aos of the North
May 16 - June 8 & July 4-10, 2001
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Laos is almost entirely surrounded by Thailand and Vietnam, but Laos is Laos, not Thailand and not Vietnam. To read or write this may seem puzzling, but it is not. Throughout the last 1000 years the Vietnamese have wanted Laos to be part of their country; they have wanted to colonize it and make the Laotians (as well as the Cambodians) good ethnic Viets. And they almost succeeded, only to be thwarted by French Colonization efforts and later awakening nationalist feelings.
Laos, on the other hand, is not quiet so not Thai. The northern Thais and Laos are culturally very similiar; their languages are mutually understandable, their alphabets are very similar, and up until about three centuries ago, were often part of the same empire. At one time Luang Phrabang, the ancient capital of Laos, xxxxx
In the far north, China and Laos share a relatively short border and in the far south Cambodia is neighbor. But for the most part it is a question of Thailand and Vietnam. River and Thailand on the west; mountains and Vietnam on the east. The Mekong River serves as a large part, but not all of the western border of Laos. The Mekong separates Laos and Burma (Myanmar) and at the "Golden Triangle" it leaves behind Burma and becomes the Thai-Laos border. But in a relatively short distance it becomes surrounded by Laotian territory, passes through the small town of Pak Beng at the mouth of the Pak River, goes on to the ancient capital of Louang Phrabang, and then, 100 km upstream from the modern Capital of Vientiane, again becomes the border between Thailand and Laos.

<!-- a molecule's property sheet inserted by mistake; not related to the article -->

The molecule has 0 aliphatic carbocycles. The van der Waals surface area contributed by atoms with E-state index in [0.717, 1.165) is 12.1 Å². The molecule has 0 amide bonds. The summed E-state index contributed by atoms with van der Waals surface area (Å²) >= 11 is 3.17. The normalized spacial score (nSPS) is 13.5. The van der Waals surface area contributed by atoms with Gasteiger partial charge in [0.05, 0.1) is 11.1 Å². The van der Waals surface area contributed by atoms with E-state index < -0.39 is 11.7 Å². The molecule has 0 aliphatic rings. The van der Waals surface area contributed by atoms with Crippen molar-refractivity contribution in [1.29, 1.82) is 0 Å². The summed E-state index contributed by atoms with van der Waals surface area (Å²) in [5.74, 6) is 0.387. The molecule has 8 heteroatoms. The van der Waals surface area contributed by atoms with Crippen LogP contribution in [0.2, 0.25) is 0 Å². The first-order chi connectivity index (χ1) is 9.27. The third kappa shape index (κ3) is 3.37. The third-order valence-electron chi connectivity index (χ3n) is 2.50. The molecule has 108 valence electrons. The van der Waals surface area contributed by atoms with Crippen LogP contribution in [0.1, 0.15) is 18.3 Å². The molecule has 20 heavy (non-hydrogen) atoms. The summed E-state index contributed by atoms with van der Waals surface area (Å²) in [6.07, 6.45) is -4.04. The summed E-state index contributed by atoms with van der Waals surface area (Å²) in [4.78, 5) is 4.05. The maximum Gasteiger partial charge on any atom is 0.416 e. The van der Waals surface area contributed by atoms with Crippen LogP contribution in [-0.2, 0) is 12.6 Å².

When we looked at the map of Laos and considered our mode of travel we decided to concentrate on the north. We could either exit Laos to Thailand or Cambodia. Since we wanted to visit family near Pitsanoulok, Thailand before going to Cambodia's Angkor Wat, the choice was easy: go north. We ended up making two stays, one of 30 days and the second, after some visits in Thailand, of 10 more days. It was just about enough to see all that is significant without rushing too much. Of course, we could have always enjoyed more laid back time at the swimming pool, on the river, or in another delightful temple or rustic village, as explained below.
Our introduction to Laos came in Vietnam, where we spent three months; the last few weeks of which were a tour around its northeast — we started at Bac Ha, spent some nights in Sapa, and one night in Dien Bien Phu. From Dien Bien Phu we spent an afternoon driving to the Laotian border — or nearly. The military had a road block that kept us from going the last five kilometers or so; thus we only got to see from a far the ridge that makes up the border. While in Dien Bien Phu we leaned that one of the origins of the battle was an incursion the Vietnamese forces under General Giap made from Vietnam into Laos, going almost as far as Phonsavane. The French were protecting their rear as much as anything else when they set up a forward base at then extremely remote Dien Bien Phu.
After we had been in the Northeast of Vietnam we went back to Hanoi for a few days and arranged our transport to Laos: an all night bus that would take us to Vientiane. On a Thursday?? evening we showed up a half an hour early for the 7pm bus departure and were rather surprised to find that we'd have a 14-passenger van rather than a large, long-distance bus. A majority of the passengers to-be were Laos returning home. About 5-6, including us were backpackers. One was a girl who was going on immediately to Bangkok, a total trip of two days, done by bus as it was far cheaper than any other mode of transport. That, besides the adventure and desire to do as much by land, is why we had chosen this $25 package over the $100 airfare that would get us there in under an hour of flying (and six hours everything combined.